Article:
Ex-detective hopes stand vs. corruption inspires others
By Pauline Askin
SYDNEY (Reuters Life!) - Former Australian detective Deborah Locke's life became a living nightmare after she blew the cover on police corruption but the steely 46-year-old says it was worthwhile if people remember her and follow her lead.
It's been 14 years since Locke was discharged "medically unfit" from the police force in the state of New South Wales and more than 15 years since she went to authorities to give details of a "one-in-all-in" culture of bribery among police colleagues.
But Locke said she was determined to ensure that her stand against corruption would not be forgotten and would help give others the strength to do the right thing.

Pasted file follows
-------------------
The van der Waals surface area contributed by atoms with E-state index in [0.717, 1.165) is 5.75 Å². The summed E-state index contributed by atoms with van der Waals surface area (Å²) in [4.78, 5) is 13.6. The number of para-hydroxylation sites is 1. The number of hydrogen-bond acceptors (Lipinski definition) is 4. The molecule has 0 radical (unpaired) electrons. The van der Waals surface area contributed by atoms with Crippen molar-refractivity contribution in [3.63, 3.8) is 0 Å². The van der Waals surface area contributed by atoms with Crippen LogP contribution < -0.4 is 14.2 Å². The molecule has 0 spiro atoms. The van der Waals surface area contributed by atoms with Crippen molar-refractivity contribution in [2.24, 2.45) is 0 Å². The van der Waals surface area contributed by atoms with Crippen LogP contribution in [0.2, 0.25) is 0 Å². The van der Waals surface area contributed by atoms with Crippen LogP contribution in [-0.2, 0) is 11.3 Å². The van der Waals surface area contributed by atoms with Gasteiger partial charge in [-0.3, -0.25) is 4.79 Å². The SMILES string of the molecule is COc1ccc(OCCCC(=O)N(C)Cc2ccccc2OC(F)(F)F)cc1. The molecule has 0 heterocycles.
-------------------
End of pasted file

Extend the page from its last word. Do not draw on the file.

This year she has published the second edition of her book "Watching the Detectives" and was also portrayed in a new series of the popular Australian TV crime drama "Underbelly" set in 1989 in Sydney's red light district, Kings Cross.
"I don't regret what I did. I can sleep at night," Locke told Reuters in a recent interview.
Locke joined the NSW police force with high hopes in 1984, but quickly realized it was hard to slot into such a male dominated culture.
After leaving uniform policing to become a plain clothes detectives, she found she could not accept the "one-in all-in" culture over taking bribes.
Hard-drinking detectives regularly mingled with criminals and corruption was seen by some as part of daily policing to keep strip clubs owners, pimps, and drug lords under control. Continued...